Family law and the joy of statistics
With Valentine’s Day on the horizon we have recently come across the results of two surveys which throw up interesting, and in one case worrying, statistics.
Firstly, there are the findings from this year’s British Social Attitudes Survey carried out by the National Centre for Social Research which reveal that almost half of people in England and Wales (46%) mistakenly believe that unmarried couples who live together have a common law marriage and enjoy the same rights as couples that are legally married.
The second survey was carried out by a specialist family law firm, Maguire Family Law which surveyed 1,254 people across the UK about their pets. Perhaps not unsurprisingly they found that 15% admitted to actually being more smitten with their pet than their partner but also that a quarter of pet owners who were in a relationship were taking steps to make sure they got to keep the pet on separation or divorce.
Taking these two surveys in turn, the first was commissioned by the University of Exeter and funded by the Economic and Social Research Council. The responses to the questions show slightly different results in that people were significantly more likely to believe in common law marriage when children came into the question, with 55% of households with children thinking that common law marriage exists whereas only 41% of households without any children did so. There were also differences between men and women and between cohabiting couples and singles.
However, some very trenchant comments came from Anne Barlow, Professor of Family Law and Policy at the University of Exeter, who said:
‘Our data clearly shows that almost half of us falsely believe that common law marriage exists in England and Wales when, in reality, cohabitation grants no general legal status to a couple. Cohabiting couples now account for the fastest growing type of household and the number of opposite sex cohabiting couple families with dependent children has almost doubled in the last decade. Yet whilst people’s attitudes towards marriage and cohabitation have shifted, policy has failed to keep up with the times.
The result is often severe financial hardship for the more vulnerable party in the event of separation, such as women who have interrupted their career to raise children. Therefore, it is absolutely crucial that we raise awareness of the differences between cohabitation, civil partnership and marriage and any differences in rights that come with each’.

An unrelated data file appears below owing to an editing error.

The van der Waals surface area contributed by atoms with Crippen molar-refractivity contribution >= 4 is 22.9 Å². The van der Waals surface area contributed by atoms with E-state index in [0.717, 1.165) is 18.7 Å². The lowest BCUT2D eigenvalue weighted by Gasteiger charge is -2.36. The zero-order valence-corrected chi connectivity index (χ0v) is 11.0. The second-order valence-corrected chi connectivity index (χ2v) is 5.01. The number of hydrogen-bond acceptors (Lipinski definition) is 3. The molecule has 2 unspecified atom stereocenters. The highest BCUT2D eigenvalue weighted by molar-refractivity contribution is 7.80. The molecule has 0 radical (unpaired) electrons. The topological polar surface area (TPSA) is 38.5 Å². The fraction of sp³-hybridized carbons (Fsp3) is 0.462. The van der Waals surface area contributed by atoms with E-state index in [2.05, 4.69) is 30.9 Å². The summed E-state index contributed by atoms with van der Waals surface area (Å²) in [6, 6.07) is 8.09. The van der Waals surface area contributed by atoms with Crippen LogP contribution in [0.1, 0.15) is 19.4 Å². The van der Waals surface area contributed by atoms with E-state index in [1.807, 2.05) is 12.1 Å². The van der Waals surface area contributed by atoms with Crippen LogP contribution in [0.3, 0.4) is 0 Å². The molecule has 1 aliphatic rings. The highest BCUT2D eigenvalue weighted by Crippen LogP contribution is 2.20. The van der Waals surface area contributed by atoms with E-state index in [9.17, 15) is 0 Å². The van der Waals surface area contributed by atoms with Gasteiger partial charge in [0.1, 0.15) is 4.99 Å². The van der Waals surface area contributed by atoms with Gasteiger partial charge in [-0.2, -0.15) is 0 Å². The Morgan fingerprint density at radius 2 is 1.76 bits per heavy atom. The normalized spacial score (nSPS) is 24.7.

Many people live together in stable, long term relationships outside of wedlock of civil partnership. They may not want, or be able, to marry or enter into a civil partnership. However, it is vital that they do not have false misconceptions about what may happen should they separate. This is especially so if they are going to take a step which could potentially leave them financialy vulnerable. Taking a career break for example can have a lasting impact.
Cohabitation agreements are no more romantic than pre-nuptial agreements but a properly negotiated agreement may be more valuable to the less well-off partner. Agreements which govern the ownership and occupation of the family home can be especially important. They may save a great deal of anguish and legal cost on separation. At the very least they can encourage people to have a constructive discussion about the financial side of their relationship.
Turning to the second survey, Maguire report that they found 1 in 20 currently has a pet-nuptial agreement and an additional one third of respondents said that they were getting one. These numbers seem surprisingly high but doubtless reflect our attitudes to our pets. How often are they described as being ‘part of the family’?
Undoubtedly, we become heavily emotionally attached to our pets and they are frequently argued about on separation or divorce. Whilst the divorce court can treat domestic pets as ‘property’ few, if any, judges relish making determinations in respect of them. Whilst it is understood that the State of Alaska allows for ‘custody’ disputes in respect of non-human family members the same is not here.
The situation is no clearer when the owners are unmarried. Domestic animals may be ‘chattels’ under the Administration of Estates Act and people may disagree about whether or not a pet-nuptial agreement (a ‘pet-nup’) is a good idea but it can no doubt be helpful to talk about such matters when a family pet is acquired. Several years ago a leading pet charity found that over one in four divorces included a dispute over pets – horses, rabbits and guinea pigs and not just dogs and cats and it was reported at the time that the Law Society was advocating ‘pet-nup’s’ for sharing custody of pets and dealing with upkeep costs. We know of no reported case where the court has determined that a ‘pet-nup’ is enforceable as a contract but the intention behind such a document is that the couple should see it as having the ability to govern what happens regarding their favourite cat or dog. The agreement may simply provide what happens on separation in terms of living arrangements but could also cover such aspects of a pet’s life as micro-chipping, grooming, veterinary bills, pet insurance, breeding or death. Such agreements should, of course, be prepared with care and should set things out with clarity and precision to avoid uncertainty in the future.